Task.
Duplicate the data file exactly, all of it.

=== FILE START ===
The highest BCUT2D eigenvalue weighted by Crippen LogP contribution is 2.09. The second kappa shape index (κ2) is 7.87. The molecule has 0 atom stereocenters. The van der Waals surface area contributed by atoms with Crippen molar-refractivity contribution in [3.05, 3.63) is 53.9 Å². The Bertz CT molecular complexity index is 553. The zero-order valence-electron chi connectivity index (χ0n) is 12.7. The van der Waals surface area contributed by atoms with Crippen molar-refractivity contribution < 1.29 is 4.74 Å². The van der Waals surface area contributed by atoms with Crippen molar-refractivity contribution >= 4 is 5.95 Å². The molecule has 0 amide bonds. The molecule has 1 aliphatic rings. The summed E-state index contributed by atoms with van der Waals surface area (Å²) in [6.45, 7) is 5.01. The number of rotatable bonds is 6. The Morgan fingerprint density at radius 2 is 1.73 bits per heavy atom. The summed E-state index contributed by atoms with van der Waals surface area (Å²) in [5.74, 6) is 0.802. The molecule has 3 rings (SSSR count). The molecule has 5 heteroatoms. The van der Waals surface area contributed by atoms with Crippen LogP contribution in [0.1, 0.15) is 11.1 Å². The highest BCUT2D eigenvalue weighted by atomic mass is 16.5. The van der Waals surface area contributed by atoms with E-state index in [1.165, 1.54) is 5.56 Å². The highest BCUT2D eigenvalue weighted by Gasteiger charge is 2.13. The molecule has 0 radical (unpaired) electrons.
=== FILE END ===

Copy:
The highest BCUT2D eigenvalue weighted by Crippen LogP contribution is 2.09. The second kappa shape index (κ2) is 7.87. The molecule has 0 atom stereocenters. The van der Waals surface area contributed by atoms with Crippen molar-refractivity contribution in [3.05, 3.63) is 53.9 Å². The Bertz CT molecular complexity index is 553. The zero-order valence-electron chi connectivity index (χ0n) is 12.7. The van der Waals surface area contributed by atoms with Crippen molar-refractivity contribution < 1.29 is 4.74 Å². The van der Waals surface area contributed by atoms with Crippen molar-refractivity contribution >= 4 is 5.95 Å². The molecule has 0 amide bonds. The molecule has 1 aliphatic rings. The summed E-state index contributed by atoms with van der Waals surface area (Å²) in [6.45, 7) is 5.01. The number of rotatable bonds is 6. The Morgan fingerprint density at radius 2 is 1.73 bits per heavy atom. The summed E-state index contributed by atoms with van der Waals surface area (Å²) in [5.74, 6) is 0.802. The molecule has 3 rings (SSSR count). The molecule has 5 heteroatoms. The van der Waals surface area contributed by atoms with Crippen LogP contribution in [0.1, 0.15) is 11.1 Å². The highest BCUT2D eigenvalue weighted by atomic mass is 16.5. The van der Waals surface area contributed by atoms with E-state index in [1.165, 1.54) is 5.56 Å². The highest BCUT2D eigenvalue weighted by Gasteiger charge is 2.13. The molecule has 0 radical (unpaired) electrons.